Another threat is the new data retention initiative from the European Union, already ratified in Sweden, also threatens the access to information and the right to free speech by keeping record for several years of all calls made, e-mail’s and internet sites visited.

A solution to all these problems is to hide – and hide well. To help facilitate this I set up a Tor-server today, and donate a chunk of my available bandwidth to those in need.

Censorship15:47, October 13, 2005

The OpenNet Initiative (ONI) just released a report on the Internet filtering regimes in Myanmar (Burma). Not surprisingly, their findings are pretty dismal. The state is one of the most repressive on earth, and even though its filtering system is not as sophisticated as China’s, Burma is getting more tightly controlled by the day.

As usual, a western company is behind the filtering system. This time it’s the American company Fortinet, who in a response to ONI’s allegations, claims to know nothing about selling equipment to Burma.

On the global list, we found nearly 11% of pages tested blocked, with a high level of filtering of e-mail service provider sites (85%). […] On our high impact list of sites with content known to be sensitive to the Burmese state, we found 84% of sites blocked, including nearly all political opposition and pro-democracy pages tested.

Access for citizens who cannot afford expensive dial-up connections, can go to licensed Internet caf?s, where they – after having produced an ID-card – can get online. However, the caf?s are by law required to capture screenshots every five minutes of their clients’ activities, and send to the Myanmar Information Communications Technology Development Corporation (MICTDC),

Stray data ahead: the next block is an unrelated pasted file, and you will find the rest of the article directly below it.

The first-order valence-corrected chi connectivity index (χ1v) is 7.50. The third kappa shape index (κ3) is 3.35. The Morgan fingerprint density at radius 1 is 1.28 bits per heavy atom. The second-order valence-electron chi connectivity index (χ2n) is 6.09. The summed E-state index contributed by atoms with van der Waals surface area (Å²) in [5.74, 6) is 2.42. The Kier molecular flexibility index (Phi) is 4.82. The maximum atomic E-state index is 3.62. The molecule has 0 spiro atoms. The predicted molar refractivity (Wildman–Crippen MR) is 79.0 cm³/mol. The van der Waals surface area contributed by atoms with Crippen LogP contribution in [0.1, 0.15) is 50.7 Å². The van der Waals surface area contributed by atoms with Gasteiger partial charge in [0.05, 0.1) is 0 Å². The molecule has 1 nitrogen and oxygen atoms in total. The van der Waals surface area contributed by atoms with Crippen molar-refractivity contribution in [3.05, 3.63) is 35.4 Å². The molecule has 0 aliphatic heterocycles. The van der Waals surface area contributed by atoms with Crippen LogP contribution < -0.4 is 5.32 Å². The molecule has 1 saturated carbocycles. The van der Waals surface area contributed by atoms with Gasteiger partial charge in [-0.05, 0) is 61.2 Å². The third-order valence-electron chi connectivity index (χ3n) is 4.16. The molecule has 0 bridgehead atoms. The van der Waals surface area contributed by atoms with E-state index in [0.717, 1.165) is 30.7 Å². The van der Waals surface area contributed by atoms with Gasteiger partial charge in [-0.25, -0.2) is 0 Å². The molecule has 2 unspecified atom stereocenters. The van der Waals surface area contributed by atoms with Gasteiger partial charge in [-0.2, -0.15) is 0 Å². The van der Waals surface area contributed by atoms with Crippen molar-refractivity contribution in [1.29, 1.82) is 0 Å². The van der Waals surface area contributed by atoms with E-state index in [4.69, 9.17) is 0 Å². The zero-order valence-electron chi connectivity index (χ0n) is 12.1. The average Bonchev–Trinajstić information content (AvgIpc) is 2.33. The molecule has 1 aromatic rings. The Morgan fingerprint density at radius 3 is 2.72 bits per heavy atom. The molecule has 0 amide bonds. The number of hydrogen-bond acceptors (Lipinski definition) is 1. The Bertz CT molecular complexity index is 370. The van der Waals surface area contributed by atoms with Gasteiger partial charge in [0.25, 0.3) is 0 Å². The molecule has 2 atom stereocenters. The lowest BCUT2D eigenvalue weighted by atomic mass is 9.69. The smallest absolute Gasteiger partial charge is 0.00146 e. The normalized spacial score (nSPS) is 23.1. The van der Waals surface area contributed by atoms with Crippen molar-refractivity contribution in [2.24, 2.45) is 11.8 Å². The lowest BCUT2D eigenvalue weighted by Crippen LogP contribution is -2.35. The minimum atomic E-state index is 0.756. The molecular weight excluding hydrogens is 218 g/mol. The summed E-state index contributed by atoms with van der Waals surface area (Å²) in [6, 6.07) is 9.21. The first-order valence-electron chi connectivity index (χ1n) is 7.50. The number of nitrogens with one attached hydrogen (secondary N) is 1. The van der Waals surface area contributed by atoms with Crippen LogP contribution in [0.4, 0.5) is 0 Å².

Censorship and Free Speech03:34, September 15, 2005

Reporters sans frontiéres (RSF), or Reporters Without Borders, have released a publication they call a Handbook for bloggers and cyber-dissidents. No less than 88 pages thick, the report offer an excellent introduction to blogging, personal accounts from people all over the world and a guide to be anonymous on the internet.

It’s most definitely an interesting read, and probably something I would recommend to anyone who wants to know more about grassroot journalism and internet in countries where speech is not quite-so-free.

However, I ask myself whom RSF identify as their proposed readers: while it is indeed an interesting read for me, will it ever get in the hands of those who really need it? If someone were clever enough to outsmart the Great Firewall of China and access the PDF – would you really need the step-by-step guides on setting up a blog? Perhaps it doesn’t matter. Even if it’s just about raising awareness in the western world, it’s justified I my book.

Censorship and Free Speech00:11, May 3, 2005

Today, the 3rd of May, Internews celebrates the World Press Freedom Day with a photo essay.